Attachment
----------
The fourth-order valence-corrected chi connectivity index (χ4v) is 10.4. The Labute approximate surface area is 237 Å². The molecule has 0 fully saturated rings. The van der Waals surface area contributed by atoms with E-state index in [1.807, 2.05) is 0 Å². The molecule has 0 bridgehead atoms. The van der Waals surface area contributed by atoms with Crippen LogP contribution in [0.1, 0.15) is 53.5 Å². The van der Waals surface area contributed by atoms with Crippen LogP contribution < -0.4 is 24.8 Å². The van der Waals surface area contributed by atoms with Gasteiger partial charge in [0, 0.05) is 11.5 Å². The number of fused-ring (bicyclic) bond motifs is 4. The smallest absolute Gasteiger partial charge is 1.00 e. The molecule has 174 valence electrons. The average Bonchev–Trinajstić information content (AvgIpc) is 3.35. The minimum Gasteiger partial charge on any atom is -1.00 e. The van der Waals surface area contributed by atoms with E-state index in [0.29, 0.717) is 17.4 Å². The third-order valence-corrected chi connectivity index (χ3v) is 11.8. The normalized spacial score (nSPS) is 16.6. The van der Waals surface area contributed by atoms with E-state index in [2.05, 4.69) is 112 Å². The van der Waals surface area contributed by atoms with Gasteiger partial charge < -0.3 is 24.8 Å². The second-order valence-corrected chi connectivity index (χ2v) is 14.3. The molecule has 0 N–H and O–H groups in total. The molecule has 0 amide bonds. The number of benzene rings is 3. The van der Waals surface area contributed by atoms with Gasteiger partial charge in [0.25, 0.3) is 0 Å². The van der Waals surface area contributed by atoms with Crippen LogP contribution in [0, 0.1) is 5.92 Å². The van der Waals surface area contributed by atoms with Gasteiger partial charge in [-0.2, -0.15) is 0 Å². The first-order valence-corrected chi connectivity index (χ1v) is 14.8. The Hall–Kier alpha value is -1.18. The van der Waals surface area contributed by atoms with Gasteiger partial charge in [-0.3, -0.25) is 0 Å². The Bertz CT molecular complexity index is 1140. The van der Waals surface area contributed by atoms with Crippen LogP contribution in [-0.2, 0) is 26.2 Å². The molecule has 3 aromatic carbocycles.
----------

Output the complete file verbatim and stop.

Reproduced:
The fourth-order valence-corrected chi connectivity index (χ4v) is 10.4. The Labute approximate surface area is 237 Å². The molecule has 0 fully saturated rings. The van der Waals surface area contributed by atoms with E-state index in [1.807, 2.05) is 0 Å². The molecule has 0 bridgehead atoms. The van der Waals surface area contributed by atoms with Crippen LogP contribution in [0.1, 0.15) is 53.5 Å². The van der Waals surface area contributed by atoms with Crippen LogP contribution < -0.4 is 24.8 Å². The van der Waals surface area contributed by atoms with Gasteiger partial charge in [0, 0.05) is 11.5 Å². The number of fused-ring (bicyclic) bond motifs is 4. The smallest absolute Gasteiger partial charge is 1.00 e. The molecule has 174 valence electrons. The average Bonchev–Trinajstić information content (AvgIpc) is 3.35. The minimum Gasteiger partial charge on any atom is -1.00 e. The van der Waals surface area contributed by atoms with E-state index in [0.29, 0.717) is 17.4 Å². The third-order valence-corrected chi connectivity index (χ3v) is 11.8. The normalized spacial score (nSPS) is 16.6. The van der Waals surface area contributed by atoms with E-state index in [2.05, 4.69) is 112 Å². The van der Waals surface area contributed by atoms with Gasteiger partial charge < -0.3 is 24.8 Å². The second-order valence-corrected chi connectivity index (χ2v) is 14.3. The molecule has 0 N–H and O–H groups in total. The molecule has 0 amide bonds. The number of benzene rings is 3. The van der Waals surface area contributed by atoms with Gasteiger partial charge in [0.25, 0.3) is 0 Å². The van der Waals surface area contributed by atoms with Crippen LogP contribution in [0, 0.1) is 5.92 Å². The van der Waals surface area contributed by atoms with Gasteiger partial charge in [-0.2, -0.15) is 0 Å². The first-order valence-corrected chi connectivity index (χ1v) is 14.8. The Hall–Kier alpha value is -1.18. The van der Waals surface area contributed by atoms with Gasteiger partial charge in [-0.3, -0.25) is 0 Å². The Bertz CT molecular complexity index is 1140. The van der Waals surface area contributed by atoms with Crippen LogP contribution in [-0.2, 0) is 26.2 Å². The molecule has 3 aromatic carbocycles.